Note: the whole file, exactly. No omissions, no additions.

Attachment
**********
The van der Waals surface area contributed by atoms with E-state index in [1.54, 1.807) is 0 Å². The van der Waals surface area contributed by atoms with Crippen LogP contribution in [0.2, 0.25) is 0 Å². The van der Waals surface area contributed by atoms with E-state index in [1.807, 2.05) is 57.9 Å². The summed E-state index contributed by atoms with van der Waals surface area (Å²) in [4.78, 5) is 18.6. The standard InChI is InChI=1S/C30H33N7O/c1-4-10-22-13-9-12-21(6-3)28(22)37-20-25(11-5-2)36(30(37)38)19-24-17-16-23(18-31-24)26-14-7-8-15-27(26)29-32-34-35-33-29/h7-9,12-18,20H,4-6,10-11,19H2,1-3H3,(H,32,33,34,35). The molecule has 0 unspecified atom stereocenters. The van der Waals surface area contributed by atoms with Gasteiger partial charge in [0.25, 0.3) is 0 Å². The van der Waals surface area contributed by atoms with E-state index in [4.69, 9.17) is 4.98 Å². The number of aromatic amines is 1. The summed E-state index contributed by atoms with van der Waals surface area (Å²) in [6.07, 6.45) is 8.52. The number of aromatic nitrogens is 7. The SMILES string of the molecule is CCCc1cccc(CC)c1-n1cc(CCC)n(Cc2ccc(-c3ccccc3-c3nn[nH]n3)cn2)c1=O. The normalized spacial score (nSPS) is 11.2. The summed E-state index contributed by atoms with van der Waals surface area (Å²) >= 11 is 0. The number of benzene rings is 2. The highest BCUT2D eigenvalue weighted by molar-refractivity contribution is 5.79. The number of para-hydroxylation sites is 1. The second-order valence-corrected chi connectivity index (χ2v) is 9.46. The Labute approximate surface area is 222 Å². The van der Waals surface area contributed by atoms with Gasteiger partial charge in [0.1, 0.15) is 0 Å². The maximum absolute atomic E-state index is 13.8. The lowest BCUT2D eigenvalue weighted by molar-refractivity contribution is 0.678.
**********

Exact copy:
The van der Waals surface area contributed by atoms with E-state index in [1.54, 1.807) is 0 Å². The van der Waals surface area contributed by atoms with Crippen LogP contribution in [0.2, 0.25) is 0 Å². The van der Waals surface area contributed by atoms with E-state index in [1.807, 2.05) is 57.9 Å². The summed E-state index contributed by atoms with van der Waals surface area (Å²) in [4.78, 5) is 18.6. The standard InChI is InChI=1S/C30H33N7O/c1-4-10-22-13-9-12-21(6-3)28(22)37-20-25(11-5-2)36(30(37)38)19-24-17-16-23(18-31-24)26-14-7-8-15-27(26)29-32-34-35-33-29/h7-9,12-18,20H,4-6,10-11,19H2,1-3H3,(H,32,33,34,35). The molecule has 0 unspecified atom stereocenters. The van der Waals surface area contributed by atoms with Gasteiger partial charge in [0.25, 0.3) is 0 Å². The van der Waals surface area contributed by atoms with E-state index in [4.69, 9.17) is 4.98 Å². The number of aromatic amines is 1. The summed E-state index contributed by atoms with van der Waals surface area (Å²) in [6.07, 6.45) is 8.52. The number of aromatic nitrogens is 7. The SMILES string of the molecule is CCCc1cccc(CC)c1-n1cc(CCC)n(Cc2ccc(-c3ccccc3-c3nn[nH]n3)cn2)c1=O. The normalized spacial score (nSPS) is 11.2. The summed E-state index contributed by atoms with van der Waals surface area (Å²) >= 11 is 0. The number of benzene rings is 2. The highest BCUT2D eigenvalue weighted by molar-refractivity contribution is 5.79. The number of para-hydroxylation sites is 1. The second-order valence-corrected chi connectivity index (χ2v) is 9.46. The Labute approximate surface area is 222 Å². The van der Waals surface area contributed by atoms with Gasteiger partial charge in [0.1, 0.15) is 0 Å². The maximum absolute atomic E-state index is 13.8. The lowest BCUT2D eigenvalue weighted by molar-refractivity contribution is 0.678.